M O V E / mu:v /


1.  go in a specified direction or manner; change position.

2.  make progress; develop in a particular manner or direction.


1. a change of place, position, or state.

M O V E philosophy


Today, many of us have lost connection to our bodies. This deprives us of innate wisdom - who we are, what we want to do and who we want to be. Movement is our most powerful tool to reconnect and listen to our true selves


Movement is essential whatever our age and movement can bring together people of different ages. We need more spaces where a diverse range of ages meet and community is built


Creating space for the life-affirming ritual of sharing a meal.  


Movement includes everything the body does including snapping your fingers, breathing, bicycling, blinking and typing.

Are you getting the quality and quantity of movement nutrition necessary for healthy human function?

You might exercise regularly but are still movement starved.

You can be both active and sedentary .

For example, if you exercise an hour a day, 7 days a week – that is only 420 min of a possible 10,080 min - 4%. The rest of the time, 96% - exercisers and non exercise are alike – sitting using the same office chair,  watching the TV, working on your computer.

The movements essential for the development and maintenance of the body are the same as when we lived as hunter-gatherers – walking for miles, squatting, climbing and using our arms for more than just typing on keyboards

These movements, natural to humans for thousands of years are essential to physical processes like digestion, circulation and our DNA’s expression.

Therefore, whether you exercise or not, many of us share the same issues – the ‘affluent ailments’ including osteoarthritis, heart disease & pelvic floor disorder

Engaging in limited exercise for limited time is not going to solve the problems caused by our sedentary lifestyle.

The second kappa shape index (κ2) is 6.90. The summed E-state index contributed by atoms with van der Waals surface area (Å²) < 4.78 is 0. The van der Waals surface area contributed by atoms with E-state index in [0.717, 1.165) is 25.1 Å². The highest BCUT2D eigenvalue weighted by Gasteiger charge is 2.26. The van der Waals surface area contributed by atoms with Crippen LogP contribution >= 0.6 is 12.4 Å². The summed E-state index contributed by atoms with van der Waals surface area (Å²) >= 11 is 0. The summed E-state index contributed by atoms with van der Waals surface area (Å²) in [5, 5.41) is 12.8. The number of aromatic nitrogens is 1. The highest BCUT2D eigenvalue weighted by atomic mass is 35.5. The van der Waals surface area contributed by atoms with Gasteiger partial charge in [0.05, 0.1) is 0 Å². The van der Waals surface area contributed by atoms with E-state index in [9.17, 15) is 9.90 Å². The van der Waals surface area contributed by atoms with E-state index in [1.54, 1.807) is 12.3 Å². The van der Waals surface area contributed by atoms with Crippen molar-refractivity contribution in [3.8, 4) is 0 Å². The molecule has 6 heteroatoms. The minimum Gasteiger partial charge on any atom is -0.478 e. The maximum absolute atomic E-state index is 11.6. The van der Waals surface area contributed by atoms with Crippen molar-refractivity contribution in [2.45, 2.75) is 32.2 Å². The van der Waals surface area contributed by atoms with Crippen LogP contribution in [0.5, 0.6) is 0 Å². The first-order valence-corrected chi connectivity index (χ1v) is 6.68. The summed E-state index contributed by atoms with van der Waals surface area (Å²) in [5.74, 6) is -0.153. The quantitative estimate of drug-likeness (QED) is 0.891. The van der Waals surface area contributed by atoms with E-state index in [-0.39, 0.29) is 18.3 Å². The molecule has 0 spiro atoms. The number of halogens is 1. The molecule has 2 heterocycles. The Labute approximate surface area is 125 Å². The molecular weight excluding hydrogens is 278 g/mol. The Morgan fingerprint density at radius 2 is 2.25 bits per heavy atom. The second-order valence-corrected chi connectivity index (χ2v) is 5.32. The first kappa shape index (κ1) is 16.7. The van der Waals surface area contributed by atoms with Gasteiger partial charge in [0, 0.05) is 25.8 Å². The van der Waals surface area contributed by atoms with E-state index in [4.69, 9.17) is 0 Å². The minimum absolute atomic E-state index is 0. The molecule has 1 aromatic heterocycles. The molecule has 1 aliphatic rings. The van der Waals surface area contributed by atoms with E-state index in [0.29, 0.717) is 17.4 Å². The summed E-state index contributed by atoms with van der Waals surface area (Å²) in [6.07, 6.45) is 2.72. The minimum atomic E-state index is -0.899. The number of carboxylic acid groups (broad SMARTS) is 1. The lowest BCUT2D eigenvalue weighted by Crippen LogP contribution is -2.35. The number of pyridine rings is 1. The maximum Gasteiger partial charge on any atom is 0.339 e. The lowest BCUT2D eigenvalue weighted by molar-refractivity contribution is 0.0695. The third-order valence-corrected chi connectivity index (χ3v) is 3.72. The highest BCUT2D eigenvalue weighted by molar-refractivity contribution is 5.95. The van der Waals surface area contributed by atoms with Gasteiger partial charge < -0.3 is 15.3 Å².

We are starving our muscles, bones and cells.

For the sake of your health, we need a much larger variety of movements’ nutrients, more often.

Text based on video by Katy Bowman, see here


As early as 1916, Jung suggested that expressive body movement is one of numerous ways to give form to the unconscious.

From birth, movement directly connects to our development. With each new physical movement; rolling, crawling and walking, the world opens to our perception, triggering new neurons in our brain, thus experiences of learning.

Learning and creating memory is the process of chiselling, modelling, shaping, doing, and redoing our individual brain wiring.  Movement triggers neurons in the brain. When we try a new move, a new neural pathway is formed. These new paths of information flow allow us to think or conceive different ideas in ways we couldn't before those channels existed.

This process of neural plasticity never stops.

By continuing to nurture our curiosity through movement, we support and drive this process.

The practice of movement medicine helps increase the freedom of movement. It's a dance practice with no steps to learn or pressure of performance; instead there is support to find your own dance.